This government has concluded its term. Yes, there was corruption and a lot of those associated with power have done questionable things, but, to be fair, the government also tried to address people’s problems and did formulate policies to make people’s lives better. And all of this was done in the public eye with open debate in the national assembly: that is democracy! When our elected leaders make their decisions under the scrutiny of the press and with the full knowledge of their people, there are no secret deals possible.

So, while one government, imperfect as it may have been, has successfully concluded its term, let us prepare ourselves for the next one, and the one after that, all elected by the popular vote and held accountable by the people!

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Commentaries

Library Systems and Labs for Tier 1 Universities

Introduction:
While the HEC Vision 2025 document does mention the need for libraries and labs for research institutions, it seems prudent to recognize the integral connection of libraries and labs to the long-term mission of innovative research. This brief document offers a few insights, gleaned from my experience of research universities in the US, about library systems and labs that could be useful for the future planning of HEC
Libraries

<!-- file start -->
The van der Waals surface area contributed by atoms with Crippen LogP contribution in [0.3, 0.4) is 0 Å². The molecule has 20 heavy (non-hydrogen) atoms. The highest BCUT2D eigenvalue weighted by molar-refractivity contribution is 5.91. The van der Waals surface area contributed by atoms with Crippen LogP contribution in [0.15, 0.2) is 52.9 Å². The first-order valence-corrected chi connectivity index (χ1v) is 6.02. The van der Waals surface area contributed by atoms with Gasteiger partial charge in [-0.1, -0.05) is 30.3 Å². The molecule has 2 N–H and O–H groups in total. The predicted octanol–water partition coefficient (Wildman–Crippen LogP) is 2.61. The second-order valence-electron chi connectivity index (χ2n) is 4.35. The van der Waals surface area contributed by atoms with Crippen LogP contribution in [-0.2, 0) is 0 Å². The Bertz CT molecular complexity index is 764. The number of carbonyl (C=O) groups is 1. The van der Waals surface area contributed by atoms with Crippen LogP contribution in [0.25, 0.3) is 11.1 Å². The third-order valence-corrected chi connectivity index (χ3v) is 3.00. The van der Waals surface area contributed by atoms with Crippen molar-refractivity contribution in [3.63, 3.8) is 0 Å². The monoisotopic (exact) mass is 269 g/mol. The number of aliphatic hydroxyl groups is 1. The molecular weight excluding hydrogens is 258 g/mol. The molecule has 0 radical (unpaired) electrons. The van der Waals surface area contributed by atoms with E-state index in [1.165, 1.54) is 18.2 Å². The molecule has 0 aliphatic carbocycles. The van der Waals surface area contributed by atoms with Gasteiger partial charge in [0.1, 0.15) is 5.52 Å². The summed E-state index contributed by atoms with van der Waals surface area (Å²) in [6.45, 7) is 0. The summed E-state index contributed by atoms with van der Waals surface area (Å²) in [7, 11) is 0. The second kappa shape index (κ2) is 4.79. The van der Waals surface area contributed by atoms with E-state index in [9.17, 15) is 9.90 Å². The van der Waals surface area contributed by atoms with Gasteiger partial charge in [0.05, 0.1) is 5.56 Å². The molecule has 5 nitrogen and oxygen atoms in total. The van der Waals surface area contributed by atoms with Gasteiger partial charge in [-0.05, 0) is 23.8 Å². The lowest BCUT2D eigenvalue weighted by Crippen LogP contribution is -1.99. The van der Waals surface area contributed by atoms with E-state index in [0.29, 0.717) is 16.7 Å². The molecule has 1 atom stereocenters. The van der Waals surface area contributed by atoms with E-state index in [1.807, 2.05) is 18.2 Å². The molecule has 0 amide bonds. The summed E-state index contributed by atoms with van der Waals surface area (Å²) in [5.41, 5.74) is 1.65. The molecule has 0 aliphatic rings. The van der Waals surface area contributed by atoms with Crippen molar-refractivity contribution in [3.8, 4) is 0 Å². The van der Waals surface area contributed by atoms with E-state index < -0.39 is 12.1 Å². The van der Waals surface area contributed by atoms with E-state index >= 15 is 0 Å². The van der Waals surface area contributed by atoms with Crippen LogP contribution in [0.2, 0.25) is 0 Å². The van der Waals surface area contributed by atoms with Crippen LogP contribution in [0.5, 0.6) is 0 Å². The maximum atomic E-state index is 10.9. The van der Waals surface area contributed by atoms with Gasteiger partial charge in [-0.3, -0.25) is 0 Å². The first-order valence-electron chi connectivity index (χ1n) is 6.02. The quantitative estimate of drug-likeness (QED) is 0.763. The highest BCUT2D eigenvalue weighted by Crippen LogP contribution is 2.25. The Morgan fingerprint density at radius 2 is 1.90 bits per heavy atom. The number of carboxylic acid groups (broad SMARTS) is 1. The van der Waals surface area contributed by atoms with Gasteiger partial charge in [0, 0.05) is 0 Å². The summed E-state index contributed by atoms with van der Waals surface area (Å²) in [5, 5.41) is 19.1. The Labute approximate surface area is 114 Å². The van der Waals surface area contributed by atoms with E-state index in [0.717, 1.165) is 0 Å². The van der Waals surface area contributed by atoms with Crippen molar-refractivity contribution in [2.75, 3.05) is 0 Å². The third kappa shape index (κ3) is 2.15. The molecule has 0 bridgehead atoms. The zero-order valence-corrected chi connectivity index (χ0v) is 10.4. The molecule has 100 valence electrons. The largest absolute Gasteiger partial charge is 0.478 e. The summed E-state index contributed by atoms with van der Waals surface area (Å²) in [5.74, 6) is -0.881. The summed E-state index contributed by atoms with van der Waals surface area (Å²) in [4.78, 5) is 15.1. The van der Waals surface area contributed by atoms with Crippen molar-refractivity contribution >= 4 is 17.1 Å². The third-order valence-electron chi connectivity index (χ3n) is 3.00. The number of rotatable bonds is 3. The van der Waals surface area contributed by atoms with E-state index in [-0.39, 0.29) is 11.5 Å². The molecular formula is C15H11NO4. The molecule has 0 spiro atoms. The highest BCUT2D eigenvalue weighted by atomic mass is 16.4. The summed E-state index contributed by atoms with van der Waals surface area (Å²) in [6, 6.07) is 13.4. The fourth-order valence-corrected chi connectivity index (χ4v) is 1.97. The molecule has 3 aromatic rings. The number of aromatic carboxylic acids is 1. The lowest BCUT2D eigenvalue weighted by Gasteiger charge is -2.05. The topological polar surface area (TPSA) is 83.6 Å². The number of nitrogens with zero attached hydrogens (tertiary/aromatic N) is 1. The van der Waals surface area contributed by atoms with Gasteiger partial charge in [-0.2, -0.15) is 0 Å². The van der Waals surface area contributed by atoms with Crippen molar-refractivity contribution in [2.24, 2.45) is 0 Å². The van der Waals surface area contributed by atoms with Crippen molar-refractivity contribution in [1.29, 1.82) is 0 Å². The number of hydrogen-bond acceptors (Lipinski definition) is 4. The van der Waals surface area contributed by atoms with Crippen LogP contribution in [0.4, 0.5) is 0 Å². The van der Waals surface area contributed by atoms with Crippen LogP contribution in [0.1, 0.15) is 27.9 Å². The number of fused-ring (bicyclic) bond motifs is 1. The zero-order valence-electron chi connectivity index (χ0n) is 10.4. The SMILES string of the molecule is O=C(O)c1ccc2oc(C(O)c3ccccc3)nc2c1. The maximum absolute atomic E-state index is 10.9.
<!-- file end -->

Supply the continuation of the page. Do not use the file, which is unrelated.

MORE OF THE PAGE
In the US university rankings, the library holdings (print and digital) along with the availability of trained staff is crucial to maintaining Tier 1 status. Most research Universities have one major main library and several other subject-related libraries. My campus, for example, has one main library and five other subject-related libraries.
Research Librarians:
A research university must have highly trained research librarians. At UNT, for example, each department has a liaison research librarian. During our research, if we need information on any materials not held in our library, we send a query to our Liaison librarian, and she not only finds the sources for us but also procures them from other libraries.
The research librarians also train our students in how to use the library resources, and also help each department develop the collection according to the needs of the department.
Inter-Library Loans:
The inter-library loan system allows our library to request books throughout the United States. In this way, even if our library does not have a book/ paper they can acquire it from us at any time. The online library catalog allows us to request a book through the loan system simply by logging in and requesting the item.
HEC could encourage this initiative at regional level and maybe one such program could be piloted first to see how it materializes.
Libraries of Record;
Quite a few Tier 1 libraries also act as libraries of record either for state government documents or for the local government documents. UNT, for example, is the library of record for the state of Texas. All public state documents and proceedings are therefore housed and archived in our library and becomes a resource for local, national, and international researches interested in Texas history, culture, or politics. HEC could also test this practice to see if it would be viable at national level.
Special Collections;
All research libraries also have a special collections section. These could vary from collection of rare books [Like the collection of Islamia College University Library] or archives of authors, scientists, leaders, and other local or national figures/ projects. The special collections can provide a university the opportunity to develop a niche research resource that draws a lot researchers if they are writing about the topic related to the special collection holdings.

Research Labs